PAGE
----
In the diagram you can see how the colored ribbons visualize the data flow from the general category of gender to the more specific categories. The right-side of the diagram divides the transmitters into those that had converted from a prior religion (marked as ‘Yes’) and those that did not (marked as ‘No’).

Visualization allows for a clearer understanding of the data than is possible through a simple examination of tabular content in a spreadsheet. Visualization makes it easy to spot data collecting errors. For example, is there a distinction in the transmitterStatus field between Other and Undetermined or could we have collapsed that into a single field in our data collection form? Also, the visualization identifies where further research is needed, e.g., other data sources should provide details about whether the transmitters with undetermined/other status were companions or followers.

The students in this course will produce various visualizations using Raw Density.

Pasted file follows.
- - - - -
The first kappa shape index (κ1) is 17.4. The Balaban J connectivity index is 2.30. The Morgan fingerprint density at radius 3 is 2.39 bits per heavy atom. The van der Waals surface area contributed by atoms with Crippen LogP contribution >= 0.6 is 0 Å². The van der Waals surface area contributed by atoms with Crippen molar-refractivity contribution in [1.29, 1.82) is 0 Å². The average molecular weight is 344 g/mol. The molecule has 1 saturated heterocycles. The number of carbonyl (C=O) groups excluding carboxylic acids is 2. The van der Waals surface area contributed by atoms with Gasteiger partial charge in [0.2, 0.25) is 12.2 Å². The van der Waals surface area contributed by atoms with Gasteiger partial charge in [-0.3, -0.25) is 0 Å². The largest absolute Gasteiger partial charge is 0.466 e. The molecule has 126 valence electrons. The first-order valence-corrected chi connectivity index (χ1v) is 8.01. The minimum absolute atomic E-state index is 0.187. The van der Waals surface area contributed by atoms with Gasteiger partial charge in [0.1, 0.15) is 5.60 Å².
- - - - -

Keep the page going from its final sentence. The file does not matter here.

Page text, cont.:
Categories
DH Incentive Grants Pedagogy Project Update Tools

Raw Density & early Islamic law

Professor Joel Blecher received a DH Incentive grant from W&L for the course History of Islamic Civilization I: Origins to 1500. A pedagogical DH component of that course is for students to produce a set of visualizations of data that they have collected about the transmission of early Islamic law. The students will be using two tools for the visualizations: Palladio and Raw Density.

In this post we’ll examine the use of Raw Density. Separate posts will explore the use of Palladio and the data collection process. This post will provide one example of a data visualization of early Islamic law.

 Raw Density

Raw Density is a Web app offering a simple way to generate visualizations from tabular data, e.g., spreadsheets or delimiter-separated values. Getting started with Raw is deceptively simple: just upload your data.

The complicated part is deciding which of the sixteen visuals is best for your data. While an entire course could be taught on data visualizations, the purpose within this course is for the students to develop familiarity with visualizing historical data. Not all types of charts are appropriate for every type of data.